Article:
Hello everybody! My name is Safire Santos and I am currently interning with the Collections Department at Historic Huguenot Street. I am a 5th year student of SUNY New Paltz with a major in History with a concentration in Classical Studies. This week’s object is a hand stitched wedding dress made in 1869. The dress belonged to Lilah Teller Deyo, a 9th generation descendant of the Deyo Family. This beautiful wedding dress was donated in 2014 to HHS by Lilah’s great granddaughter, Deborah W. Stack, who wanted to preserve her great grandmother’s memory for future generations.
Lilah Teller Deyo was married to John Cornish Johnson on September 16, 1896, in Ellenville, NY. Researching this dress, I was pleasantly surprised to find out that Lilah lived for some time in my hometown of Ellenville with her husband in a house right down the street from where I went to high school. Lilah was considered to be “a lady of society” by locals and was a founder of the American Legion Auxiliary and member of the Scorsby Hose, Hook and Ladder Auxiliary, and also an early member of the Deyo Family Association in New Paltz, New York.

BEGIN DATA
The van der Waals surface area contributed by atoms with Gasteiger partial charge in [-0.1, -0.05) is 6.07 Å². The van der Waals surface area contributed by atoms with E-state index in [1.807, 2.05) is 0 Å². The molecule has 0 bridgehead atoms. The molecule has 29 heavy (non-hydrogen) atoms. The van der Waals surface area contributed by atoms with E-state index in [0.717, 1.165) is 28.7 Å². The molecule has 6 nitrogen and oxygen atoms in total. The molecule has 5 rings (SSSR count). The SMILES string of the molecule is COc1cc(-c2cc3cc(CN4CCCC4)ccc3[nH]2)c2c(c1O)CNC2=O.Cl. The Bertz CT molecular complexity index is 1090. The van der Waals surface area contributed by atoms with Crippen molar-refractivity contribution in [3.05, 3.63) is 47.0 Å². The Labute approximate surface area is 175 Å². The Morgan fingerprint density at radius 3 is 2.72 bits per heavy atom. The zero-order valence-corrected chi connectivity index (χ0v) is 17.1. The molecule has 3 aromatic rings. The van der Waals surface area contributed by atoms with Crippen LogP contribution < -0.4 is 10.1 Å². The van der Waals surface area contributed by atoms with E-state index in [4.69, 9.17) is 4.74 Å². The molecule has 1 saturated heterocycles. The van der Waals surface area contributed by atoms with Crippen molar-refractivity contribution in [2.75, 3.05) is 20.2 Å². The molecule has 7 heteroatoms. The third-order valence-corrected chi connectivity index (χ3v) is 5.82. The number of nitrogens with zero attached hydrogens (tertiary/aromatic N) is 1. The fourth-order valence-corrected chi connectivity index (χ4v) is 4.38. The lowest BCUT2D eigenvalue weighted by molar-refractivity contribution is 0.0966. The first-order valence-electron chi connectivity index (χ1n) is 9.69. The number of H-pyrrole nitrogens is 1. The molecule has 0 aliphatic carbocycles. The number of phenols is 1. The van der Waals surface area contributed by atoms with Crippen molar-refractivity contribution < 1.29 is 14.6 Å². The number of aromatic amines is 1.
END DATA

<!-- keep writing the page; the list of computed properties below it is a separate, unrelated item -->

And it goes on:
This beautiful dress is handmade and machine stitched out of cotton with an off white shear netting with long sleeves and embroidered lace overlay. This dress has a floral motif lace which ends at the shoulders and contains metal snap buttons starting at the waist and ending on the top. There are seven silk covered buttons parallel to each other on bust-lace sash. This dress ties at the waist, and the sleeves contain four ruffles. There are 5 silk covered buttons located on the wrists, and the skirt portion of the dress has two layers. The back of the skirt has three different layers, one layer is mid length and the other layer is maxi length, there is a ruffle on the back layer. There is elastic sewn in at the waist along with snaps and hooks which is how the dress would have been put on by Lilah Deyo on her wedding day. The neckline is ruffled with a collar.